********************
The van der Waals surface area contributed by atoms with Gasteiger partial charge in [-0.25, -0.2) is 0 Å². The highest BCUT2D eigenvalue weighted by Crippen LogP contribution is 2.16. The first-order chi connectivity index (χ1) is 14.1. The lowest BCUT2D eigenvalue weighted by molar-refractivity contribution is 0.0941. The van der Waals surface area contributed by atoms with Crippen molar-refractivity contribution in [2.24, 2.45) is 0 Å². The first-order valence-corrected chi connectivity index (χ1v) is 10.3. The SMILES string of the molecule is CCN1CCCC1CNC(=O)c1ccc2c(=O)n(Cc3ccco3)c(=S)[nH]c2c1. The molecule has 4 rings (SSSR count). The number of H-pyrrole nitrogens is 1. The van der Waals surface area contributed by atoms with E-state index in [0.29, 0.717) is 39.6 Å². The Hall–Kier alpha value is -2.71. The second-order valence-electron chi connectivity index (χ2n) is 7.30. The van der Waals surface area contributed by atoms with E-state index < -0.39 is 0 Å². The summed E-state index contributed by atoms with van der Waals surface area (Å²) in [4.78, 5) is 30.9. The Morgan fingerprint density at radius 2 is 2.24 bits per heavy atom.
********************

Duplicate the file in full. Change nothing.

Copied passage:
The van der Waals surface area contributed by atoms with Gasteiger partial charge in [-0.25, -0.2) is 0 Å². The highest BCUT2D eigenvalue weighted by Crippen LogP contribution is 2.16. The first-order chi connectivity index (χ1) is 14.1. The lowest BCUT2D eigenvalue weighted by molar-refractivity contribution is 0.0941. The van der Waals surface area contributed by atoms with Crippen molar-refractivity contribution in [2.24, 2.45) is 0 Å². The first-order valence-corrected chi connectivity index (χ1v) is 10.3. The SMILES string of the molecule is CCN1CCCC1CNC(=O)c1ccc2c(=O)n(Cc3ccco3)c(=S)[nH]c2c1. The molecule has 4 rings (SSSR count). The number of H-pyrrole nitrogens is 1. The van der Waals surface area contributed by atoms with E-state index in [0.29, 0.717) is 39.6 Å². The Hall–Kier alpha value is -2.71. The second-order valence-electron chi connectivity index (χ2n) is 7.30. The van der Waals surface area contributed by atoms with E-state index < -0.39 is 0 Å². The summed E-state index contributed by atoms with van der Waals surface area (Å²) in [4.78, 5) is 30.9. The Morgan fingerprint density at radius 2 is 2.24 bits per heavy atom.